For over two decades Colin Bonnycastle has been a staple of the University of Manitoba’s Faculty of Social Work here in Thompson.
Since 1998 he’s served as the director of the school’s Northern Social Work Program (NSWP), which is designed to educate and train mature students in a local setting.
As an academic, Bonnycastle also hasn’t shied away from teaching or conducting his own research into topics like family violence and homelessness.
However, at the end of May, the 65-year-old will be stepping away from his position at the U of M and moving to Winnipeg to officially begin his retirement.
In a conversation with the Thompson Citizen earlier this month, Bonnycastle said he felt like it was the right time to make this move, given his age and his current living situation.
“My partner Marleny got transferred to Winnipeg three years ago, so we’ve been living together-apart,” he said. “And so I’m looking forward to moving to Winnipeg to be with her full-time.”
Bonnycastle admitted that this change in scenery will definitely take some getting used to, since he’s been doing research and living in Canada’s North for half his life.
Before arriving in Thompson, the NSWP director worked in the Northwest Territories for many years following his completion of a master’s in social work at the University of Regina in 1994.
Outside of his role at the U of M, Bonnycastle became involved with the community at large by working directly with groups like the Thompson Crisis Centre and Men Are Part of the Solution, which gave him considerable insight into to the best way to approach issues like homelessness.
“I’ve learned a lot just from sitting and talking with them over the years, some of the struggles that they’ve had,” he said. “I’m a strong believer that we should work more towards prevention, and certainly areas like housing are a key part of that.”
Bonnycastle went on to say that the most important pieces of research he’s done at the U of M are the Point-In-Time (PIT) Counts that aim to break down Thompson’s homeless population in terms of categories like age, sex and ethnicity.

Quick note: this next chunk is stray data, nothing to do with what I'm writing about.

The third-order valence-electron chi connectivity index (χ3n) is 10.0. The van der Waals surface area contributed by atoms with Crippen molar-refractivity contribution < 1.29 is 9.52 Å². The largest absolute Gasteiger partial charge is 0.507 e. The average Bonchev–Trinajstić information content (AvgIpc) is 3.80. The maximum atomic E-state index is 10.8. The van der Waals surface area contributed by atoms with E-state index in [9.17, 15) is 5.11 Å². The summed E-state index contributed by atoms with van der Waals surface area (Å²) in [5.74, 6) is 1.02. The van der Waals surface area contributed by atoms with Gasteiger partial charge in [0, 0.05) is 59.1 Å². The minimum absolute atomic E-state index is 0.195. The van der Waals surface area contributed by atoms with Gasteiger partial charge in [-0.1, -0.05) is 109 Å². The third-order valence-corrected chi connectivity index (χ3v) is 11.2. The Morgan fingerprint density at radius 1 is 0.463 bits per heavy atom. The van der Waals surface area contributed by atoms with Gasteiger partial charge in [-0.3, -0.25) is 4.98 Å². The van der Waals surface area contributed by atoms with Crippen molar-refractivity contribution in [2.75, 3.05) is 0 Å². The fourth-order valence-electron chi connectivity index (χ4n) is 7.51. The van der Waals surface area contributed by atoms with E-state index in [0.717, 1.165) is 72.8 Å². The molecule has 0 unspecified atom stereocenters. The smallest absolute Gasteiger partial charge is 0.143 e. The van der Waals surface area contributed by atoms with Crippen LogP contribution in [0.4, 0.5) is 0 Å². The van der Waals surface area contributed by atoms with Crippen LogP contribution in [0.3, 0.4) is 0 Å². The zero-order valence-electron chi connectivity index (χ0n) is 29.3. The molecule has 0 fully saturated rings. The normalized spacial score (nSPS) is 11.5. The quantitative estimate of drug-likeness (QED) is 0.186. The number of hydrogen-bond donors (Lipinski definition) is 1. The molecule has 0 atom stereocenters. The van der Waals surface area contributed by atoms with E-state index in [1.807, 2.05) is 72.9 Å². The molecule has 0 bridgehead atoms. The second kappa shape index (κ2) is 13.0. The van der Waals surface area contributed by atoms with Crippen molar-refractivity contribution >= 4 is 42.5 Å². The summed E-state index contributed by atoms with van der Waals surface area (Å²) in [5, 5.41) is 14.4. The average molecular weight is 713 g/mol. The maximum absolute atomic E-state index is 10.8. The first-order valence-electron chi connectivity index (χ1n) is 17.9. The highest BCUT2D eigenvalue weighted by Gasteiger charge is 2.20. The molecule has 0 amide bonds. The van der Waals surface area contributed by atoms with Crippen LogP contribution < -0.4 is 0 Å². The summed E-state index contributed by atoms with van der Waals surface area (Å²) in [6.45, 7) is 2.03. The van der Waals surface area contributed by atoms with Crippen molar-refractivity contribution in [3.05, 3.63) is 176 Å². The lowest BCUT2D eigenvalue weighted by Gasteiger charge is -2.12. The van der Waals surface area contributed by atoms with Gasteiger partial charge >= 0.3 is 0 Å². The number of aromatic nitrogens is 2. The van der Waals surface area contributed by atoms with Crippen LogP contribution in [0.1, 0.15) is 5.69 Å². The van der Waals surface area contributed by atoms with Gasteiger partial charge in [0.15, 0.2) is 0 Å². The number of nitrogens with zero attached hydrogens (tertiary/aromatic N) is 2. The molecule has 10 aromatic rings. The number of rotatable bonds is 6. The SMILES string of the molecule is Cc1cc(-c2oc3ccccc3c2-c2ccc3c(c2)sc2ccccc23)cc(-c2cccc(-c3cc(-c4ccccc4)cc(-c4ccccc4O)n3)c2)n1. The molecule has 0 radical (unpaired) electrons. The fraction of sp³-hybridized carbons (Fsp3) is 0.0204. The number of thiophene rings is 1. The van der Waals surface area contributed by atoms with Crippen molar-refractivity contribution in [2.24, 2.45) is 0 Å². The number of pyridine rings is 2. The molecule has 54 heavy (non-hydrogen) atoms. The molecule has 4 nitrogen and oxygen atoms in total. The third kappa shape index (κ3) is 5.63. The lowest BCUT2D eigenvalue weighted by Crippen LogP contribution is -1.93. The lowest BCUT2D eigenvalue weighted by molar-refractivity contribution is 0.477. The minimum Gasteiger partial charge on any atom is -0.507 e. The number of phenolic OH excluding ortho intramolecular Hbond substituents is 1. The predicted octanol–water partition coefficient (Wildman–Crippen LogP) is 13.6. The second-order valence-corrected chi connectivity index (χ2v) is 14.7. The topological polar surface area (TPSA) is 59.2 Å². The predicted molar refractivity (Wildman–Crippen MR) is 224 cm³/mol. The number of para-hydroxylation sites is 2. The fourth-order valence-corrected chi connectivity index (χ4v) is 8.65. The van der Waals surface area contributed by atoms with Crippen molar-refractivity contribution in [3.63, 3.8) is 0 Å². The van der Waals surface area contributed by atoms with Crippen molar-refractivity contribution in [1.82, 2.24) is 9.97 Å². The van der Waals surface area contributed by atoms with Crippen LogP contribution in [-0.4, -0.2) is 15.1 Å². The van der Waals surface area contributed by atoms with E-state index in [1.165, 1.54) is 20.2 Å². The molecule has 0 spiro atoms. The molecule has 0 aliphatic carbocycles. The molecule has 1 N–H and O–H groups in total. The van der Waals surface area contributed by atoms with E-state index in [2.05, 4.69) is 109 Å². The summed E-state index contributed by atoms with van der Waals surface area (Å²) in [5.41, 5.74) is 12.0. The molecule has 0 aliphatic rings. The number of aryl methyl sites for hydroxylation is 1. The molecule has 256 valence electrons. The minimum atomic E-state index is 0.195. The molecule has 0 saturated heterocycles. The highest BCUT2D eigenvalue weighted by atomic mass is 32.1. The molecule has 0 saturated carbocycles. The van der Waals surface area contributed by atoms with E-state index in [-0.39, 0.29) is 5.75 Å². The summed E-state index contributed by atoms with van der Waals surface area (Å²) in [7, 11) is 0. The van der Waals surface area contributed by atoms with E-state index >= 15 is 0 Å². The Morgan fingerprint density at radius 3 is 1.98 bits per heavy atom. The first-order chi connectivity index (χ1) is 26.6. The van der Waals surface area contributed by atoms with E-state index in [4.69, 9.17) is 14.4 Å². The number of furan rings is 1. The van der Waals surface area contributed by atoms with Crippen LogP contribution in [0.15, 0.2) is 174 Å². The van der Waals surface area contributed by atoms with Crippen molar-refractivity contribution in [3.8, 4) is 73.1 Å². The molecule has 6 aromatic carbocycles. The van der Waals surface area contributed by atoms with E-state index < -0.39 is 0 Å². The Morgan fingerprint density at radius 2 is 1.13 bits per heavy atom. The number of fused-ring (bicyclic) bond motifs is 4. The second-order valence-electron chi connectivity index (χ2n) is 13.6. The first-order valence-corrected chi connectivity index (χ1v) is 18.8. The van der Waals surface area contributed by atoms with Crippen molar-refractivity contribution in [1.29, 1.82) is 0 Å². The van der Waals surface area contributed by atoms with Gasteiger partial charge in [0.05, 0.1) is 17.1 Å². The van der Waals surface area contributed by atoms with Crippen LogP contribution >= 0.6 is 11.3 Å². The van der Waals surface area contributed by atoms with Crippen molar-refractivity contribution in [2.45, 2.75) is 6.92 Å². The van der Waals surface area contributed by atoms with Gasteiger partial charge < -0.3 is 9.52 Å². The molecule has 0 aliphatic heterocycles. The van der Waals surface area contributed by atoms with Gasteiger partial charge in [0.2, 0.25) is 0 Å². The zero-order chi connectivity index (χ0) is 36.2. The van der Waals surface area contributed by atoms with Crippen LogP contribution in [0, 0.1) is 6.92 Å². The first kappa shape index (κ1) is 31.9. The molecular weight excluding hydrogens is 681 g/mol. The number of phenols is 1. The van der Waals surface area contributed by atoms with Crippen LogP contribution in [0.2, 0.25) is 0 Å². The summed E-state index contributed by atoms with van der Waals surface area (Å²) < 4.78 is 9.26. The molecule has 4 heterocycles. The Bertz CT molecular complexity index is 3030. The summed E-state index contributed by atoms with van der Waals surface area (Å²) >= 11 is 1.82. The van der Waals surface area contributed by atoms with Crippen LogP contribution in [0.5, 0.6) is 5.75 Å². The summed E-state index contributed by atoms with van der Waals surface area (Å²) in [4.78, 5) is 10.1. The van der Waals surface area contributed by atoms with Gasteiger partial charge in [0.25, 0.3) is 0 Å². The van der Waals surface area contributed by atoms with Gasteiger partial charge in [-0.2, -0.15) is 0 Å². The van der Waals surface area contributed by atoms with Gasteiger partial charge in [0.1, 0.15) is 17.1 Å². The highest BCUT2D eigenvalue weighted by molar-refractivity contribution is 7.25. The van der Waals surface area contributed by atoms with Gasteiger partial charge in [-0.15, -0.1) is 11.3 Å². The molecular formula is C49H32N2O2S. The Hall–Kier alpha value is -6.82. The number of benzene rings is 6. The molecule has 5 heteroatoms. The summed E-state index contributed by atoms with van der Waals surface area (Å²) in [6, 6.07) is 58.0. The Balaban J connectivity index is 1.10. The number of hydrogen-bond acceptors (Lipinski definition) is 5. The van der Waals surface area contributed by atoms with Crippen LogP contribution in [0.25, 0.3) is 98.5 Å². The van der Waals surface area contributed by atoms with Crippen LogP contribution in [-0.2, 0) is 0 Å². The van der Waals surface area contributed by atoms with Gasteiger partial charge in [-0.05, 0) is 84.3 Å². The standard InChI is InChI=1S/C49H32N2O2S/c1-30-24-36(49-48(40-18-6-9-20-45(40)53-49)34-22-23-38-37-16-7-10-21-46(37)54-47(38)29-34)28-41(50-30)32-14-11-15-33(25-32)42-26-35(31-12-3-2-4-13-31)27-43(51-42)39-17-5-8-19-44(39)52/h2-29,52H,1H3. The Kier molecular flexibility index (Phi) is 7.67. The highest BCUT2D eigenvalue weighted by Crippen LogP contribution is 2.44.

While these studies reinforce what a lot of people already know about the local homeless −like how the majority of them are over 40, male and Indigenous −Bonnycastle said the PIT Counts have also lead to a lot of unexpected results.
“There was an initial belief in the community that a lot of the homeless were just temporarily here, that they came and they got stuck here and so the answer was just to get them a ticket and a bus ride home,” he said. “We consistently found that the vast majority of them have been here for a long time … so it’s not like they have a home somewhere else. Thompson has been their home for many, many years.”
In terms of the NSWP, Bonnycastle said this program has also evolved throughout his time as director, with increased involvement from surrounding communities and other schools like the University College of the North.
Moving forward, the retiring academic said his colleague Greg Fidler is more than capable of filling his shoes as the head of this program, having served at the Faculty of Social Work for roughly the same length of time.
Otherwise, Bonnycastle said he’ll try to maintain his connection to the Faculty of Social Work through continuing his research and taking the odd teaching job in Winnipeg, although he admits it won’t be the same.
“I’ve never lived in a city as big as Winnipeg, so it’s a bit scary for me being a northern boy,” he said. “And also I think I’ll miss Paint Lake. I’ll miss the northern environment, which means I’ll just have to come up and visit.”